Harnu founder hopes to support global understanding

Harnu founder Jason Gowans.

A US-based entrepreneur from Dundee has come up with a social networking website that translates posts into the local language.

Former Harris Academy pupil, Jason Gowans, hopes Harnu will help people get a global perspective on international events by connecting them across continents.

Now living in Seattle with his Polish wife and two young children, the 39-year-old gave up his high-flying job with a technology company to launch the site.

He said: “The idea is deceptively simple. In a world where existing social networks such as Facebook have basically walled us off from new perspectives, I believe that if you really want to know about somewhere else in the world, the best source is to talk with a local.

“With two billion internet users currently, and a further two billion coming online shortly from developing nations, there’s a massive opportunity to be at the hub of a new digital age of discovery by creating a whole new set of connections.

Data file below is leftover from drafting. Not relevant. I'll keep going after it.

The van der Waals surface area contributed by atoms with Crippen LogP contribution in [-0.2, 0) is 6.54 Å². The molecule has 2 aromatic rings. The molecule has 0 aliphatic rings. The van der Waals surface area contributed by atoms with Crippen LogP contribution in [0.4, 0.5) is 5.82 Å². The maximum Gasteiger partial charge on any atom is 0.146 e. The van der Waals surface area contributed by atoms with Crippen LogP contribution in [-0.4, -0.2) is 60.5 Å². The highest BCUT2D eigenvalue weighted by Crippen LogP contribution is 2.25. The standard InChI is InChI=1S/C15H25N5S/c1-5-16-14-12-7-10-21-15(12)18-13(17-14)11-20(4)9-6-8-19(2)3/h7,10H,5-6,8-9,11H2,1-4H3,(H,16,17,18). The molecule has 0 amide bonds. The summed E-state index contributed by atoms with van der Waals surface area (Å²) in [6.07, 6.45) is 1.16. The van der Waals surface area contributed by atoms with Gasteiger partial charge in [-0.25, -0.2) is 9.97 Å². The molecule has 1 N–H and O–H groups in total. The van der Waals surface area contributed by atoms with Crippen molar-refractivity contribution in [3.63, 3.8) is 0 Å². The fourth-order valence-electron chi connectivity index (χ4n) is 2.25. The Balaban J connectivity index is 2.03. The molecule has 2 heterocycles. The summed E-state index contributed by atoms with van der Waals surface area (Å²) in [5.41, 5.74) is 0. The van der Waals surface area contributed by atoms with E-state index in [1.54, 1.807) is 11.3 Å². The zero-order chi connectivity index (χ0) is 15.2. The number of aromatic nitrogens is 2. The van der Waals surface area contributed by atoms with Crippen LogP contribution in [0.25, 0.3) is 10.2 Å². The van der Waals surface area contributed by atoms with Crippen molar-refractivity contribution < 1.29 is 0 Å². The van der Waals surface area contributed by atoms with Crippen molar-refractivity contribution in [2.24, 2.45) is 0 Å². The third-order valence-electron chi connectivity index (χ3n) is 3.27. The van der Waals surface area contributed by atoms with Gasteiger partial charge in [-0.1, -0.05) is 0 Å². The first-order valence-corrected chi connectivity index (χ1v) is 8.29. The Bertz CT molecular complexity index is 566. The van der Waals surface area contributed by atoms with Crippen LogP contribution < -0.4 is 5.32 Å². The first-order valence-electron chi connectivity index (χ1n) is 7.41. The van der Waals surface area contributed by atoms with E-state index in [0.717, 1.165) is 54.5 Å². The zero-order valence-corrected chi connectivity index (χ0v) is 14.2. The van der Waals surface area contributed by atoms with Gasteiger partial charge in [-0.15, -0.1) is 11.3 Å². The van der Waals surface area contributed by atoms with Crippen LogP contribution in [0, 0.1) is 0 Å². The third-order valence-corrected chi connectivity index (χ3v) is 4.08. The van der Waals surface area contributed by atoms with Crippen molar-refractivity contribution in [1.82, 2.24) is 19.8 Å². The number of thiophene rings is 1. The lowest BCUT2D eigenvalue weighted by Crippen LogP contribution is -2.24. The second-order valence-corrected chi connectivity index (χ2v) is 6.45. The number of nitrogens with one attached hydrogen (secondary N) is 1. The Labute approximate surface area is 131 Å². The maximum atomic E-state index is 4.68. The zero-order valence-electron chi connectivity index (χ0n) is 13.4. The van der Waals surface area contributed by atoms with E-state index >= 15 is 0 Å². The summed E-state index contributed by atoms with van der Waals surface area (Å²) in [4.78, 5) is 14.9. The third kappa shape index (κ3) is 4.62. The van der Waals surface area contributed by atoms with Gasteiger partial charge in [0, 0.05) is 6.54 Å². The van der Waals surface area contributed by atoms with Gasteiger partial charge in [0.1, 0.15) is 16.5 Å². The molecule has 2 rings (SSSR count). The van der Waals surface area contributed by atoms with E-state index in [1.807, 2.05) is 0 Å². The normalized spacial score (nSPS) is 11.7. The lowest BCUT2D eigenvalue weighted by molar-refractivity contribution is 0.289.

“Only this time, instead of those connections being friends and family, it’s between youth in Dundee and Gaza, between mothers in Carnoustie and Cairo, or between professionals in Seoul and St Andrews.

“Doing so will create an unprecedented opportunity to learn about other cultures and will accelerate some much needed empathy for each other.”

The website has a map-based interface for navigation, auto-translated messaging that enables people to chat with each other in real-time, even if they don’t share a common language, and a set of apps that provide context for those conversations, such as music and news.

Since launching this summer, people from more than 100 countries have signed up to the free service, but the challenge for Mr Gowans will be generating a profit.

The former University of Abertay student said: “As with most early stage internet companies, our priority is growing the community and improving the service.

“We’ll turn our attention to revenue in the future.”

However, he’ll have to move fast, because social networking’s big players are already looking at multilingual communication options.

Facebook has launched a new system to allow business users to display their page in local languages and Twitter is recruiting volunteer translators.